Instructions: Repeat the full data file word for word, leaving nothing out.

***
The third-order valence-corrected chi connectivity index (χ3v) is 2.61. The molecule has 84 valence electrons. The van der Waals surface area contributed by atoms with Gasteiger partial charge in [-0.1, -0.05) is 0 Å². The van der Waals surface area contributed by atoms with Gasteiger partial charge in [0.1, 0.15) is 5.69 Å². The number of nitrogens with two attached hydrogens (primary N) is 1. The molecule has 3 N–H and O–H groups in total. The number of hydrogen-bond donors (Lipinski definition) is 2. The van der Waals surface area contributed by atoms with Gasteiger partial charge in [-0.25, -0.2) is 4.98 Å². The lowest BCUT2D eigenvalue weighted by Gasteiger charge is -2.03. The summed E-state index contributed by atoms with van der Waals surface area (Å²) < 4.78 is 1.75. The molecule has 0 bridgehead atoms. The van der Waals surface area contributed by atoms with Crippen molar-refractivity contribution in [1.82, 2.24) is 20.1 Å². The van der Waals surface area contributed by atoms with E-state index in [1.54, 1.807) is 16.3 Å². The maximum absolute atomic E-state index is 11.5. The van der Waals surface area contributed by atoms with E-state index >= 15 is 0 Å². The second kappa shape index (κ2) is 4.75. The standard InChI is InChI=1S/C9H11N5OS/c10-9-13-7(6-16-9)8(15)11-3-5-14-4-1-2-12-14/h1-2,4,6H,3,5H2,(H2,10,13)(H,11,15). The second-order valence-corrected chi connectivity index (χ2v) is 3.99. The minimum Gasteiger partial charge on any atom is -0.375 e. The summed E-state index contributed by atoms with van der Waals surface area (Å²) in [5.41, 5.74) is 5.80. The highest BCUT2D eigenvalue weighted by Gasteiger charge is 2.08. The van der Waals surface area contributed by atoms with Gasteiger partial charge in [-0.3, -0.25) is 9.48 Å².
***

The third-order valence-corrected chi connectivity index (χ3v) is 2.61. The molecule has 84 valence electrons. The van der Waals surface area contributed by atoms with Gasteiger partial charge in [-0.1, -0.05) is 0 Å². The van der Waals surface area contributed by atoms with Gasteiger partial charge in [0.1, 0.15) is 5.69 Å². The number of nitrogens with two attached hydrogens (primary N) is 1. The molecule has 3 N–H and O–H groups in total. The number of hydrogen-bond donors (Lipinski definition) is 2. The van der Waals surface area contributed by atoms with Gasteiger partial charge in [-0.25, -0.2) is 4.98 Å². The lowest BCUT2D eigenvalue weighted by Gasteiger charge is -2.03. The summed E-state index contributed by atoms with van der Waals surface area (Å²) < 4.78 is 1.75. The molecule has 0 bridgehead atoms. The van der Waals surface area contributed by atoms with Crippen molar-refractivity contribution in [1.82, 2.24) is 20.1 Å². The van der Waals surface area contributed by atoms with E-state index in [1.54, 1.807) is 16.3 Å². The maximum absolute atomic E-state index is 11.5. The van der Waals surface area contributed by atoms with E-state index >= 15 is 0 Å². The second kappa shape index (κ2) is 4.75. The standard InChI is InChI=1S/C9H11N5OS/c10-9-13-7(6-16-9)8(15)11-3-5-14-4-1-2-12-14/h1-2,4,6H,3,5H2,(H2,10,13)(H,11,15). The second-order valence-corrected chi connectivity index (χ2v) is 3.99. The minimum Gasteiger partial charge on any atom is -0.375 e. The summed E-state index contributed by atoms with van der Waals surface area (Å²) in [5.41, 5.74) is 5.80. The highest BCUT2D eigenvalue weighted by Gasteiger charge is 2.08. The van der Waals surface area contributed by atoms with Gasteiger partial charge in [-0.3, -0.25) is 9.48 Å².